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  • New York Film Academy (NYFA) 1-Week Animation Workshop Concludes With Special Chinese Tea Performance

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    Twenty students from the Chinese GMFZ High School joined a 1-Week Animation Workshop from July 30th to August 3rd at New York Film Academy’s Los Angeles campus. At the end of the course, the students prepared a special Tea Performance to show their appreciation to the New York Film Academy (NYFA).

    During the week-long animation workshop, the students learned about Paper Puppets, Stop Motion Animation, Visual Story, VFX, and Editing. In addition, they had the opportunity to film on the Universal Studios Backlot, Hollywood’s world-famous lot where movies such as American Beauty, Back to the Future, and Steven Spielberg’s War of the Worlds have been filmed. NYFA has a special relationship with Universal Studios, where students have the unique opportunity to spectate the importance of “studio life” to the Los Angeles area up close and first-hand, while also getting the one-of-a-kind experience of shooting on the lot themselves.

    The location shooting went very well as students were taught hands-on skills in storytelling. The GMFZ students showed satisfaction with this learning experience upon getting their certificate at the end of the week.

    The program was concluded with the Chinese GMFZ School performing a unique tea performance, a cultural exchange that was greatly appreciated by NYFA staff and faculty. The performance demonstrated the traditional Chinese art of tea tasting as a show of gratitude to NYFA for arranging their Animation Workshop. 

    During the ceremony, students explained the history and procedures involved in the art of tea-making with a recital and performance. A sample of 10 kinds of teas from various provinces in China were brought to the Chair of Animation, Craig Caton-Largent, who happened to be an ardent fan of Chinese tea.

    The New York Film Academy proudly holds a special relationship with Chinese filmmaking students. In 2017, President of NYFA Michael Young visited multiple schools in China, and the Academy has offered local workshops in Shanghai and Beijing. The New York Film Academy congratulates the Chinese GMFZ High School students on their completion of the 1-Week Animation Workshop, and warmly extends their gratitude for their exquisite Tea Ceremony!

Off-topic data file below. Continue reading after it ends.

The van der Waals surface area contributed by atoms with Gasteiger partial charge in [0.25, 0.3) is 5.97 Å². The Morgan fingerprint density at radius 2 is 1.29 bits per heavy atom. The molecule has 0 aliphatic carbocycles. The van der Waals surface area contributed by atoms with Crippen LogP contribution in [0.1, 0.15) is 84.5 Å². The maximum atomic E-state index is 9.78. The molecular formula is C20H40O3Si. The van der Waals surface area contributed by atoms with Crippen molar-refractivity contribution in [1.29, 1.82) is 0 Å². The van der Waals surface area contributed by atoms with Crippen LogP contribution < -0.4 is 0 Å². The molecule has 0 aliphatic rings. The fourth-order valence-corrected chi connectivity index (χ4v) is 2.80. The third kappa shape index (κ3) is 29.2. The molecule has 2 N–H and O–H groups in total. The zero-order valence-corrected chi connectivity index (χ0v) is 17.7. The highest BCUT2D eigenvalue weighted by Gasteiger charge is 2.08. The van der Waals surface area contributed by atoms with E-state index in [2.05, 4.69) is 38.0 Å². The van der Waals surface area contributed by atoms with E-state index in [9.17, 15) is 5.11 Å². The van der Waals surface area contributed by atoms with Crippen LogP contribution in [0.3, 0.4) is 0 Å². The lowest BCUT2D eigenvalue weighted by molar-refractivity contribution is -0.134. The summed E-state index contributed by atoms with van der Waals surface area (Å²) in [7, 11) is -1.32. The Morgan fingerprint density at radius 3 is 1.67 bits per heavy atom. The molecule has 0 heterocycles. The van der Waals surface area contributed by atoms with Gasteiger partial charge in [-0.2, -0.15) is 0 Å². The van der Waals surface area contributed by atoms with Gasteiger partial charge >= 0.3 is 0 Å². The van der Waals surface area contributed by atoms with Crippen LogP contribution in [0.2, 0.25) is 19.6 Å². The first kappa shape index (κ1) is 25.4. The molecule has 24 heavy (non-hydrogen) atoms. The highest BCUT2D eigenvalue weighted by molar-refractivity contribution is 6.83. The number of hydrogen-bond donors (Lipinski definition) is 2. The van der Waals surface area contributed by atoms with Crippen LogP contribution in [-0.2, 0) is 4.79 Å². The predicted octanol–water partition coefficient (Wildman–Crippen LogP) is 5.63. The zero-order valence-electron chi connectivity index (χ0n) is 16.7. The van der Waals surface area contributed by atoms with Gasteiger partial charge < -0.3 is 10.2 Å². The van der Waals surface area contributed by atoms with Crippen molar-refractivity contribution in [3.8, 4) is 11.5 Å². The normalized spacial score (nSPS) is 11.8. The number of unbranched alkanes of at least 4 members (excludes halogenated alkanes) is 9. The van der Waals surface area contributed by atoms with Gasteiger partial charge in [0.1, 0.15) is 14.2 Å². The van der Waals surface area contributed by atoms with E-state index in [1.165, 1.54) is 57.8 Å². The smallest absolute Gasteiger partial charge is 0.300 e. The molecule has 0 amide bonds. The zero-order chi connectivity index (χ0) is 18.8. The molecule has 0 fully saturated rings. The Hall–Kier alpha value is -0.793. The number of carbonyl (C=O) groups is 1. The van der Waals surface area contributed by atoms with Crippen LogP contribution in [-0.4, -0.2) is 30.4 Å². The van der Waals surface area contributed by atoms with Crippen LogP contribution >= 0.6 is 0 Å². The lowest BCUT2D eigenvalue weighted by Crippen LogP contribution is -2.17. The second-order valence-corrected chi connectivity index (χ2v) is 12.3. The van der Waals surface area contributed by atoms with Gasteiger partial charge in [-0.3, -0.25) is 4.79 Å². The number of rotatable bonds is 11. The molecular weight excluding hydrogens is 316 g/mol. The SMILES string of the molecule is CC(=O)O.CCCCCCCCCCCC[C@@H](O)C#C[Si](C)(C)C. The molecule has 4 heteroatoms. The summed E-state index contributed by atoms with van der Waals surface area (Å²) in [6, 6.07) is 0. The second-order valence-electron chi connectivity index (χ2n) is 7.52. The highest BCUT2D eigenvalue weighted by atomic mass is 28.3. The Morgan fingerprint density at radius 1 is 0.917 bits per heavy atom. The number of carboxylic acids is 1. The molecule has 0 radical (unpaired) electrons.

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    August 9, 2018 • 3D Animation, International Diversity • Views: 1760

  • Do Video Games Have an Impact on How Movies are Made?

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    The tools that are used to make the 3D worlds of video games are largely the same as the tools used to make 3D effects in feature films. So from a production standpoint, the people making both games and movies are overlapping more and more.

    Also, the aesthetics of both games and movies influence one another more than ever. For example, the camera placement in The Fast and Furious movies evoke racing games, and at the same time the cinematics in the racing game Gran Turismo 5 evoke racing movies.

    The movie Sucker Punch looks like a modern video game and utilizes visual techniques from games throughout. This type of stylization was a design choice by the director, Zack Snyder, and his production designer, Rick Carter.

    Another extreme example is the movie Crank. It borrows from the aesthetics of the Grand Theft Auto series throughout including multiple GTA-like sequences utilizing the same 3rd person camera perspective.

    It goes without saying that film aesthetics are used in video games. Game makers want to make their stories as immersive as possible. In recent years, the processing power of PC and consoles (Xbox and PlayStation) allows game makers to use the same sophisticated cinematic techniques as filmmakers. Great examples of cinematic games are:

    • Grand Theft Auto 5
    • Skyrim
    • Batman: Arkham City
    • Bioshock: Infinite
    • Heavy Rain

    The bottom line is: movies and games continue to influence one another and blend into a modern visual aesthetic.

    If you’re interested in learning more about New York Film Academy‘s Game Design Program, click HERE.

    -Chris Swain, Chair of NYFA‘s Game Design Program

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    December 11, 2013 • Game Design • Views: 8516